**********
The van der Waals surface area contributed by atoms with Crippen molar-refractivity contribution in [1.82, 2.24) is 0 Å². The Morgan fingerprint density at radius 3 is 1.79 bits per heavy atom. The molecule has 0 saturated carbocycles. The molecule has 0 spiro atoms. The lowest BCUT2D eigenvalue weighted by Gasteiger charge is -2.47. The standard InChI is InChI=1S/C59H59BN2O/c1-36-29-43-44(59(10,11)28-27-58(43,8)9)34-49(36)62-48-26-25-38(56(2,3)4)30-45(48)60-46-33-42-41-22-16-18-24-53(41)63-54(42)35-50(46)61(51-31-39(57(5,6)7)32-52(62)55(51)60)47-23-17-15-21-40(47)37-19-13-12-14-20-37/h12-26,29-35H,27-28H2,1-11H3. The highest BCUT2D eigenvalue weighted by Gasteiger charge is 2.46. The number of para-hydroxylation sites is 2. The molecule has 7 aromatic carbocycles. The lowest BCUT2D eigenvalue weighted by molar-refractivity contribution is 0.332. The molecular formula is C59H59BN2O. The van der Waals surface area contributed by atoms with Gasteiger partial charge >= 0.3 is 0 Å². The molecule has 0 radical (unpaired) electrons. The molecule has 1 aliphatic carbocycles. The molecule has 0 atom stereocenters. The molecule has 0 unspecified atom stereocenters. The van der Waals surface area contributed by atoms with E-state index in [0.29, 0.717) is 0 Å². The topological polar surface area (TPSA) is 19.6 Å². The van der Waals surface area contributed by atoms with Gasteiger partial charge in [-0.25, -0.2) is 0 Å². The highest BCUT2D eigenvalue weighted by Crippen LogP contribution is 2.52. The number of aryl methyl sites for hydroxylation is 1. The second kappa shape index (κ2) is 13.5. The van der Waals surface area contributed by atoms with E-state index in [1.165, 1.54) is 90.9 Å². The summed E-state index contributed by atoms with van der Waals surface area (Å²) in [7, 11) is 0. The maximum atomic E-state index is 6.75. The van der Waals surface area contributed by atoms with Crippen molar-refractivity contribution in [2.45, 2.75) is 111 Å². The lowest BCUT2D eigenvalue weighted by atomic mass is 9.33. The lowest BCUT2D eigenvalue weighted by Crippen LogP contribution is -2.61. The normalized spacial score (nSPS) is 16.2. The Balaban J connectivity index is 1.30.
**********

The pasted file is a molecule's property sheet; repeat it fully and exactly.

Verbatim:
The van der Waals surface area contributed by atoms with Crippen molar-refractivity contribution in [1.82, 2.24) is 0 Å². The Morgan fingerprint density at radius 3 is 1.79 bits per heavy atom. The molecule has 0 saturated carbocycles. The molecule has 0 spiro atoms. The lowest BCUT2D eigenvalue weighted by Gasteiger charge is -2.47. The standard InChI is InChI=1S/C59H59BN2O/c1-36-29-43-44(59(10,11)28-27-58(43,8)9)34-49(36)62-48-26-25-38(56(2,3)4)30-45(48)60-46-33-42-41-22-16-18-24-53(41)63-54(42)35-50(46)61(51-31-39(57(5,6)7)32-52(62)55(51)60)47-23-17-15-21-40(47)37-19-13-12-14-20-37/h12-26,29-35H,27-28H2,1-11H3. The highest BCUT2D eigenvalue weighted by Gasteiger charge is 2.46. The number of para-hydroxylation sites is 2. The molecule has 7 aromatic carbocycles. The lowest BCUT2D eigenvalue weighted by molar-refractivity contribution is 0.332. The molecular formula is C59H59BN2O. The van der Waals surface area contributed by atoms with Gasteiger partial charge >= 0.3 is 0 Å². The molecule has 0 radical (unpaired) electrons. The molecule has 1 aliphatic carbocycles. The molecule has 0 atom stereocenters. The molecule has 0 unspecified atom stereocenters. The van der Waals surface area contributed by atoms with E-state index in [0.29, 0.717) is 0 Å². The topological polar surface area (TPSA) is 19.6 Å². The van der Waals surface area contributed by atoms with Gasteiger partial charge in [-0.25, -0.2) is 0 Å². The highest BCUT2D eigenvalue weighted by Crippen LogP contribution is 2.52. The number of aryl methyl sites for hydroxylation is 1. The second kappa shape index (κ2) is 13.5. The van der Waals surface area contributed by atoms with E-state index in [1.165, 1.54) is 90.9 Å². The summed E-state index contributed by atoms with van der Waals surface area (Å²) in [7, 11) is 0. The maximum atomic E-state index is 6.75. The van der Waals surface area contributed by atoms with Crippen molar-refractivity contribution in [2.45, 2.75) is 111 Å². The lowest BCUT2D eigenvalue weighted by atomic mass is 9.33. The lowest BCUT2D eigenvalue weighted by Crippen LogP contribution is -2.61. The normalized spacial score (nSPS) is 16.2. The Balaban J connectivity index is 1.30.